On September 14, 2017, we had our first guest speaker, Joseph Alexiou, who came and talked about the history of the Gowanus. Joseph is the author of Gowanus: Brooklyn’s Curious Canal, a self-proclaimed history nerd and a Registered Tour Guide.
In 1766 the Gowanus was a salt water creek otherwise known as a salt marsh. The brackish water a mixture of salt and fresh water lent itself to a prosperous ecosystem that allowed oysters, fish, crabs, eels, dolphins, whales, hemp, and jute to flourish.
The Gowanus is an 8-mile-long estuary made into a canal and used as an Industrial/Commercial waterway. Twenty-six thousand vessels would bring 100 million dollars’ worth of goods to Brooklyn and New York via the canal. As Brooklyn grew so did its population resulting in a high dense area. Mixed with Industrial pollutants and sewage by 1870 the Gowanus was deemed a nuisance by the Board of Health. All the wildlife died and the canal took on a lavender color from the crude oil and other wastes.
Throughout the decades there have been unsuccessful attempts to clean the Gowanus Canal. The Water Treatment Plant, erected in 1906s’ goal was to bring oxygenated water into the canal and push pollutants out to the Basin. To date the Gowanus is still suffering from pollutants and toxins in their waters. The industrial waste sources are from manufactured gas plants, power stations, coal yards, chemical production, concrete and asphalt plants and paint and ink factories. Sediment of these pollutants are 20’ thick.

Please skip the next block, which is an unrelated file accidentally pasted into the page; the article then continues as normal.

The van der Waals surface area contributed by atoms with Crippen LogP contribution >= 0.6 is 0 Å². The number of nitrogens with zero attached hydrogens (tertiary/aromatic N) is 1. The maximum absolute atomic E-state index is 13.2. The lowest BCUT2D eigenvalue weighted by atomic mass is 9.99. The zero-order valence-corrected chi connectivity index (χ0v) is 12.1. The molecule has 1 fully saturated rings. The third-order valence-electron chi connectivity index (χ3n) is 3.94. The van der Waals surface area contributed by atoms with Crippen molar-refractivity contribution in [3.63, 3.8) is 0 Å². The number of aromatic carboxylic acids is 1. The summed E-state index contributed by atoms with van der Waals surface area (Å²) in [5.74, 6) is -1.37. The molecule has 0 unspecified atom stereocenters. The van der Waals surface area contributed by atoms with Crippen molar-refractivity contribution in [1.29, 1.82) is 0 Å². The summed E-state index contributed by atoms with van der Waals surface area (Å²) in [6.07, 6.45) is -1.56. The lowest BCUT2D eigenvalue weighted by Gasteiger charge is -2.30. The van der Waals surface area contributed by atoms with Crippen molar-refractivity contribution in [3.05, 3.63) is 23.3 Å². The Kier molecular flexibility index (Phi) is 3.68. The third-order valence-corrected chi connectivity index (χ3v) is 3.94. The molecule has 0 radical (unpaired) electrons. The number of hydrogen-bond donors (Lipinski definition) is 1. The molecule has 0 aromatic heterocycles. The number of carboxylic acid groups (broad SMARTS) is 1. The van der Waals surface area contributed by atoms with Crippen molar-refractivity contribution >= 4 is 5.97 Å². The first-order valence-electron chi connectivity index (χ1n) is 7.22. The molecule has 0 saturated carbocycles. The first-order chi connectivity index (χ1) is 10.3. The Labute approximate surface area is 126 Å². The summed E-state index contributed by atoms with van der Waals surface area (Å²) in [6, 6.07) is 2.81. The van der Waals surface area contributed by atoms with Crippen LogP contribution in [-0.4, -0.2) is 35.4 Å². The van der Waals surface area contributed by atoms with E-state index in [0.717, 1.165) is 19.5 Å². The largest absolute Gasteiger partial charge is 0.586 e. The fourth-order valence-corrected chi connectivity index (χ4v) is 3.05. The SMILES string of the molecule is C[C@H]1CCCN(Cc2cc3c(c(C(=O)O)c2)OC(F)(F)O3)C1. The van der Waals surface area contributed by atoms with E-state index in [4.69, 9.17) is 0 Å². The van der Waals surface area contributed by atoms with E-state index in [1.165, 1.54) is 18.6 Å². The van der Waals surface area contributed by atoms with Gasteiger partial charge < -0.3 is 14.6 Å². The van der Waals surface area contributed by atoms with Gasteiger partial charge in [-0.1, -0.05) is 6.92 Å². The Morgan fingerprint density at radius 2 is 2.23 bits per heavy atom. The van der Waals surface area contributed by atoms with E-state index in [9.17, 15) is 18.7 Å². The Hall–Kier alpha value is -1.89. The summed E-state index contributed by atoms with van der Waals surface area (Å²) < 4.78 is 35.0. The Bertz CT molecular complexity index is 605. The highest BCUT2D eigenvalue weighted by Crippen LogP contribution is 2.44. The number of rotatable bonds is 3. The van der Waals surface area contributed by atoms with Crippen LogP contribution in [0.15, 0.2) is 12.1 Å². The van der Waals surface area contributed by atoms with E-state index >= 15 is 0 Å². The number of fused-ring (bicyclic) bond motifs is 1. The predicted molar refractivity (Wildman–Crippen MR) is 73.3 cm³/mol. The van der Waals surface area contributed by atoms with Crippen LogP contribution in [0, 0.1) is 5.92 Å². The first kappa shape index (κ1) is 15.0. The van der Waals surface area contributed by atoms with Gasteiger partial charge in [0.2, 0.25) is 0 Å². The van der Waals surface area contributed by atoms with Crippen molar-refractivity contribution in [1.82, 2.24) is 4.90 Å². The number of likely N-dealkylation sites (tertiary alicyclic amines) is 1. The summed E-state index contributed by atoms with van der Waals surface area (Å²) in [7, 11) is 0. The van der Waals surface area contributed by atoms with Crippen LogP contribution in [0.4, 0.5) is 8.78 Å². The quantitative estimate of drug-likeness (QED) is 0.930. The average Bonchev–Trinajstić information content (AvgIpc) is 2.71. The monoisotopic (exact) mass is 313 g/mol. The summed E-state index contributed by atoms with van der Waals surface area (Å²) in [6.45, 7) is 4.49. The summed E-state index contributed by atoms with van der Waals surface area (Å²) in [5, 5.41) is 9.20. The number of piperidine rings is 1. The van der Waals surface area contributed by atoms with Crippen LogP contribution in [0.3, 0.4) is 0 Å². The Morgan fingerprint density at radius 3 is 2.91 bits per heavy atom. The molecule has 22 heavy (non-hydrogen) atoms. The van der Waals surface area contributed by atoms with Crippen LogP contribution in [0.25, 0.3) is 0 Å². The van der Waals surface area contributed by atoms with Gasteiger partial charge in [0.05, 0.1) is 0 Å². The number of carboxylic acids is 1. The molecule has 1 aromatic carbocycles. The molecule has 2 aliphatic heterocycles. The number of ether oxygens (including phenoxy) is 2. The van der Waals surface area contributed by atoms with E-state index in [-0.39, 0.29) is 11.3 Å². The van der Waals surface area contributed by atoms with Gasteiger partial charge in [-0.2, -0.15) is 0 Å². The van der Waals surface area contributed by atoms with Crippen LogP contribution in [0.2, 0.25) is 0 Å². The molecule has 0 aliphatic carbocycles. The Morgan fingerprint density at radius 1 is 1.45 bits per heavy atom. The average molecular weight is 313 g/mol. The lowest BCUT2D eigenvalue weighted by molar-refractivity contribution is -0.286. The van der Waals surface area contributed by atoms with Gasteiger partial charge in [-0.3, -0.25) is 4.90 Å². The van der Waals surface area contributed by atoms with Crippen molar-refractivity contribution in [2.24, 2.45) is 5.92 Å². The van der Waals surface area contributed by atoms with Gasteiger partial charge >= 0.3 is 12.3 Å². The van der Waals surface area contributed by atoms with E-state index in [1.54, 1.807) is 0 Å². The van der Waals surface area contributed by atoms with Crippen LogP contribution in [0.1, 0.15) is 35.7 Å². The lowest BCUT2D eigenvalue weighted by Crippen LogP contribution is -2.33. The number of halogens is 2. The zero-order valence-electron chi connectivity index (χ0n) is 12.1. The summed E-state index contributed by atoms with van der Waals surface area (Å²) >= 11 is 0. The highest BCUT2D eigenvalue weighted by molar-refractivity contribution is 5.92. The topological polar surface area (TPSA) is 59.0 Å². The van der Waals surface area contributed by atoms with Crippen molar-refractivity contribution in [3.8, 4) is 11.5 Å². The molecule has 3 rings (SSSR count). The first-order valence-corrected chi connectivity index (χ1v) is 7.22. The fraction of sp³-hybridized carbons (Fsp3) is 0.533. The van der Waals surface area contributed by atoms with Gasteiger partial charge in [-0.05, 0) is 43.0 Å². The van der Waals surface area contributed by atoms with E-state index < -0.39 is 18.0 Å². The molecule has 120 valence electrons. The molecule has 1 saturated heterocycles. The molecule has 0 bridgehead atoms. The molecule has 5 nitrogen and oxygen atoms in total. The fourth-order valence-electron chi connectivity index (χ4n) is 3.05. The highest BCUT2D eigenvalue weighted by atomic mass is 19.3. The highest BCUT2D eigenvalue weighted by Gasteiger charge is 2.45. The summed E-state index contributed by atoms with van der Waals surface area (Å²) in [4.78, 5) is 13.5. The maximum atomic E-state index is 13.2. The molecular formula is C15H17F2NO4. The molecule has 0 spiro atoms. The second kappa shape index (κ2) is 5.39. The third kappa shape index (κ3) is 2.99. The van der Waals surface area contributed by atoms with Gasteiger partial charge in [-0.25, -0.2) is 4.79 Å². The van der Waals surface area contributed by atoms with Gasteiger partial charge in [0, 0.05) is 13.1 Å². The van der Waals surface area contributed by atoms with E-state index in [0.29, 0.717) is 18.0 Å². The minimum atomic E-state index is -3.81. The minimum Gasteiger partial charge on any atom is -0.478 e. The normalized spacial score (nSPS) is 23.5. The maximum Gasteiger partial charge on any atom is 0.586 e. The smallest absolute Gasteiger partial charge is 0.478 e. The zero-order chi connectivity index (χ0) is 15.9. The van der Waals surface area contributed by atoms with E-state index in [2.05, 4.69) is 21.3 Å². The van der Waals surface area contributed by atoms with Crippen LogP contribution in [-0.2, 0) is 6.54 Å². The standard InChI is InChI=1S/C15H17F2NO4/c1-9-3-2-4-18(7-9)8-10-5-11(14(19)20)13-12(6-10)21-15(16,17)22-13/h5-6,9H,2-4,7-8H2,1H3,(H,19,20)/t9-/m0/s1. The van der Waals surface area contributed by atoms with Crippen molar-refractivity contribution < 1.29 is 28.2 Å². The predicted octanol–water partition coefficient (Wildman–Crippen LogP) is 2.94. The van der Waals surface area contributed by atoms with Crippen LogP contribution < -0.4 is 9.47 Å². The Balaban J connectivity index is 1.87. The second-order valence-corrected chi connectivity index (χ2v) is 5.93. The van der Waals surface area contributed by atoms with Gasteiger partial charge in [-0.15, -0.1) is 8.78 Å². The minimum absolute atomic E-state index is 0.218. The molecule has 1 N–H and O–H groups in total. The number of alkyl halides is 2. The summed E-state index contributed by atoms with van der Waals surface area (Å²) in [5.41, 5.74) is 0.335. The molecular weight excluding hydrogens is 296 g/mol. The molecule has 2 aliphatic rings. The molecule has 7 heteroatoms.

Due to our need for more housing and scarcity of land in 2004 developers saw the Gowanus as a great site for residential development. The former Mayor Bloomberg and friends controlled the land via zoning but with community opposition the Federal Government stepped in and labeled the Gowanus a Superfund Site. New York City (Bloomberg) and the major developers, the Toll Brothers, did not want the stigma of the Gowanus being labeled a Superfund Site so they appealed to the Federal Government to allow the City of New York to manage the cleanup of the Gowanus. This enabled spot zoning of a site to be approved hence resulting in the current luxury rental residential development along the Gowanus Canal.
What I found most fascinating about Joseph’s history about the Gowanus is the true reason the City of New York didn’t want the Federal Government to intervene and label the area a Superfund Site. Not only would it cause delays in development but the biggest culprit responsible for the pollution in the Gowanus is New York City. New York City doesn’t want to be financially held liable for the expensive and expansive cleanup of the Gowanus. To me understanding the history of failed attempts by wealthy businessmen and the city itself, I would want the city to be more proactive in cleaning up the Gowanus correctly instead of looking at their bottom line and have a Federal Appointed Committee oversee the cleanup. Currently the expected date for the Gowanus Canal cleanup is 2030. Too long and too far away…